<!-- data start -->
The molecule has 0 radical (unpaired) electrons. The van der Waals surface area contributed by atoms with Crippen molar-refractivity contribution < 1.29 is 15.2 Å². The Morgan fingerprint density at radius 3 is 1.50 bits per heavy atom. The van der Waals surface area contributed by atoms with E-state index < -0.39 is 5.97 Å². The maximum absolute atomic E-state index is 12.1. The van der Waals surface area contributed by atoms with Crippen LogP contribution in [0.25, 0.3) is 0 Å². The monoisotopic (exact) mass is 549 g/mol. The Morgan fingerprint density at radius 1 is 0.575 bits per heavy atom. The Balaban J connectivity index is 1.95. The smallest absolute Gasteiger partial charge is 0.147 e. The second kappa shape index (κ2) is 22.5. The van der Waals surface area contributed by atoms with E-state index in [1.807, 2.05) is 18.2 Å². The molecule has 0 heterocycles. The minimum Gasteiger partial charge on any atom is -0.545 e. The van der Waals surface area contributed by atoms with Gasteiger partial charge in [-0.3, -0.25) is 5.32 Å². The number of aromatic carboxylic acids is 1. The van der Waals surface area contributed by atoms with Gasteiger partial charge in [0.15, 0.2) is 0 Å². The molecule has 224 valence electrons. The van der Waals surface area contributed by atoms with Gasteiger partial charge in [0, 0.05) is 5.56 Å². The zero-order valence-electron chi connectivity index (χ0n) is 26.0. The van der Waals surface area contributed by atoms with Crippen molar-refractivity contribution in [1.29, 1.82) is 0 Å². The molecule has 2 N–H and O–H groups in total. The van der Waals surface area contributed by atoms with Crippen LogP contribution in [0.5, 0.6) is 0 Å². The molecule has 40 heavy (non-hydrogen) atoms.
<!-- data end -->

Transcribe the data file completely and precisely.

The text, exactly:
The molecule has 0 radical (unpaired) electrons. The van der Waals surface area contributed by atoms with Crippen molar-refractivity contribution < 1.29 is 15.2 Å². The Morgan fingerprint density at radius 3 is 1.50 bits per heavy atom. The van der Waals surface area contributed by atoms with E-state index < -0.39 is 5.97 Å². The maximum absolute atomic E-state index is 12.1. The van der Waals surface area contributed by atoms with Crippen LogP contribution in [0.25, 0.3) is 0 Å². The monoisotopic (exact) mass is 549 g/mol. The Morgan fingerprint density at radius 1 is 0.575 bits per heavy atom. The Balaban J connectivity index is 1.95. The smallest absolute Gasteiger partial charge is 0.147 e. The second kappa shape index (κ2) is 22.5. The van der Waals surface area contributed by atoms with E-state index in [1.807, 2.05) is 18.2 Å². The molecule has 0 heterocycles. The minimum Gasteiger partial charge on any atom is -0.545 e. The van der Waals surface area contributed by atoms with Gasteiger partial charge in [-0.3, -0.25) is 5.32 Å². The number of aromatic carboxylic acids is 1. The van der Waals surface area contributed by atoms with Gasteiger partial charge in [0.15, 0.2) is 0 Å². The molecule has 224 valence electrons. The van der Waals surface area contributed by atoms with Gasteiger partial charge in [0, 0.05) is 5.56 Å². The zero-order valence-electron chi connectivity index (χ0n) is 26.0. The van der Waals surface area contributed by atoms with Crippen molar-refractivity contribution in [1.29, 1.82) is 0 Å². The molecule has 2 N–H and O–H groups in total. The van der Waals surface area contributed by atoms with Crippen LogP contribution in [0.5, 0.6) is 0 Å². The molecule has 40 heavy (non-hydrogen) atoms.